The USDA has upgraded it’s plant hardiness map, which is based on average annual extreme temperatures. Horticulturists and gardeners use the maps as a gauge of what types of plants to grow. Some people think the new data indicates that temperatures are rising, and having visible effects on growing seasons and plant diversity. The USDA is (probably wisely) dodging the climate change aspects, pointing out that the methodologies used weren’t quite the same in the two versions. If you want to have fun, do a google news search for “plant hardiness” and see how different media coverage is of this (Chicago Sun Times, ThinkProgress, MSNBC).
The Washington Post used an interactive slider design on their map to let you flip between views of 1990 and 2012:
You can view static and interactive versions at the USDA site, as well as download the dataset.
An interesting (ok, quick poll: should I stop calling things interesting? I only post stuff I think is interesting – seems a bit redundant, no?) long term look at new technology. At first look, it’s a bit boring and geeky – but the interactive popup descriptions really flesh it out. It would be easy to quibble about where things fall on the timeline, but overall I really enjoyed reading about all the hypothetical tech. Now that we have realized most of the science fiction from the 1900s, it was nice to see that we still have ways to dream and imagine. (via)
I’ve loved these types of charts since I first saw them used for insight into the Arab Spring discontent. What’s great about the version linked below is the country coverage that Worldlifeexpectancy.com has managed to pull together – it’s very impressive. If you wander the site, there are a lot of additional maps and charts on global causes of death, life expectancy, and other fun demographic topics. (via)
On a design note: Wow. I haven’t seen someone attempt a black background and glowing neon fonts in such a manner since the earliest days of the internet. I don’t know whether to applaud the boldness and bust out some glowsticks, or put on sunglasses to prevent a seizure. I suppose since it’s all about death, the black kinda works.
A new high resolution (down to 30m) map of US forests created using a compilation of data from “space-based radar, satellite sensors, computer models, and a massive amount of ground-based data.” There’s also a detailed article about the project and the decisions that went into it. I guess I knew the midwest was sparse – but I didn’t think it was THAT sparse.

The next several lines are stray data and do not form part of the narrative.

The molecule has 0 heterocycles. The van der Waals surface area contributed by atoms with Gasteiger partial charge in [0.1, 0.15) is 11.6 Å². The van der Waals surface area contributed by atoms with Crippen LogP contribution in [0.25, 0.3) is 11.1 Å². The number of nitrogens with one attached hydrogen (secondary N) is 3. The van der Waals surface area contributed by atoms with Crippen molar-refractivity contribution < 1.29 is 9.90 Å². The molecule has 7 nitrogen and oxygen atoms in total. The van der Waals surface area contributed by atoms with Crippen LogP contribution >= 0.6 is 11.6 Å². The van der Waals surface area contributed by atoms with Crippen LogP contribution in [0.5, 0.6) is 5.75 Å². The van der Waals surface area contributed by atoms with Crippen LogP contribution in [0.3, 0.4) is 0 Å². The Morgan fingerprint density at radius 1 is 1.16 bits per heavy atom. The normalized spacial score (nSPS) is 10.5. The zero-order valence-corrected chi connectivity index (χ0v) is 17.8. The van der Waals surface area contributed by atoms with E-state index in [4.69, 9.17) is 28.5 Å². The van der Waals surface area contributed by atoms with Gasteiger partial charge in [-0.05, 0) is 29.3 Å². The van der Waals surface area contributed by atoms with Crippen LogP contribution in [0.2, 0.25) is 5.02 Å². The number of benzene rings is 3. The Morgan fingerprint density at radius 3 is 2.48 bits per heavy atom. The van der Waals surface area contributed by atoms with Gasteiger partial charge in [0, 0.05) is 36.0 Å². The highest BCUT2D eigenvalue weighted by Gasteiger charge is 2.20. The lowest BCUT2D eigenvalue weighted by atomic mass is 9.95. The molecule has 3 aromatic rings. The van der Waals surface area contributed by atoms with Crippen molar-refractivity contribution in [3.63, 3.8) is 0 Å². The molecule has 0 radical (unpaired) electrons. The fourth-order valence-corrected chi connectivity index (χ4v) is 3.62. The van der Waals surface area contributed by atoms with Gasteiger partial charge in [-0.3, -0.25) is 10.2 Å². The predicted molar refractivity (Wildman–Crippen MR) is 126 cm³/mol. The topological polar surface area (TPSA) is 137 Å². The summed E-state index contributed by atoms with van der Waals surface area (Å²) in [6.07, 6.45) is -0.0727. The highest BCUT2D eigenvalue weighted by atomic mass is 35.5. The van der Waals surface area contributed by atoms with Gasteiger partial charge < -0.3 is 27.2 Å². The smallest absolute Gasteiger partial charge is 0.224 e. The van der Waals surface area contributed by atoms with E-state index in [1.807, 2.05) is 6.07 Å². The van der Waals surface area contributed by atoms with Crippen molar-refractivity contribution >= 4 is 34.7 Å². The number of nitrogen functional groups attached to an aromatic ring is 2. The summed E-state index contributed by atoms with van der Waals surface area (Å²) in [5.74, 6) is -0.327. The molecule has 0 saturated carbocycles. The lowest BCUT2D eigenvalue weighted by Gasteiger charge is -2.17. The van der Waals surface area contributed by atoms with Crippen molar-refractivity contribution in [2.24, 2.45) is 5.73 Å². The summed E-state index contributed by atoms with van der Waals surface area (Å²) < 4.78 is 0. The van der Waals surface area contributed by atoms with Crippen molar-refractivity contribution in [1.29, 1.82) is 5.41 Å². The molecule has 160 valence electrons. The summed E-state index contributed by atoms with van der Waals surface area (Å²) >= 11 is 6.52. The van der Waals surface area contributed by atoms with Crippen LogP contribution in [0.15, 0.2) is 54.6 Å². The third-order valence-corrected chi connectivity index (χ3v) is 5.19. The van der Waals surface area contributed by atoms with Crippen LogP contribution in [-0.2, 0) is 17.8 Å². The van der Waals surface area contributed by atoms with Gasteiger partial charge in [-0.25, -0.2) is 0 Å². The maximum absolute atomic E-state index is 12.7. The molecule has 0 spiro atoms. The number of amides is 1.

Luckily we have brains to figure out what’s really going on. (via)
Interesting work on flavors and food pairings over at Nature.com.
Each node denotes an ingredient, the node color indicates food category, and node size reflects the ingredient prevalence in recipes. Two ingredients are connected if they share a significant number of flavor compounds, link thickness representing the number of shared compounds between the two ingredients.
Who has some of the coolest data around? NASA, of course. While you can dig around their numerous websites looking for gems, they have pulled together many of their best work into a free iPad App. The quality of the visualizations is incredible, and most of them are well annotated/narrated. They add 8-10 new visualizations each month.
Here are stills from some of the videos:
The key is a bit complicated at first, but there’s lots of interesting information here.
For additional info, check out http://cancerhelp.cancerresearchuk.org/type/lung-cancer/
The WSJ explains some of the science behind new checkout procedures you might be seeing this holiday season. I saw the one-to-many recently at a local Whole Foods and it reminded me a little too much of cows going to the slaughter house – but then, I hate lines of all kinds. Hat tip to Jennifer DuMars for sending it along. (related article)
Using ice penetrating radar, scientists have mapped out the ground and mountains that lie beneath Antarctica’s ice sheets. The project is interesting because it draws on decades of work from many different teams and datasets, and will help create more accurate models of melt rates.
Twinkle twinkle little star, Voltage equals I times R. My physics classes would have sunk in quicker if there were more diagrams like this one.
Highlight by region, roll over for individual country info. The interface is a little janky – you can join the discussion over at FlowingData if you have any suggestions.
An addictive collection of beautiful charts, graphs, maps, and interactive data visualization toys -- on topics from around the world.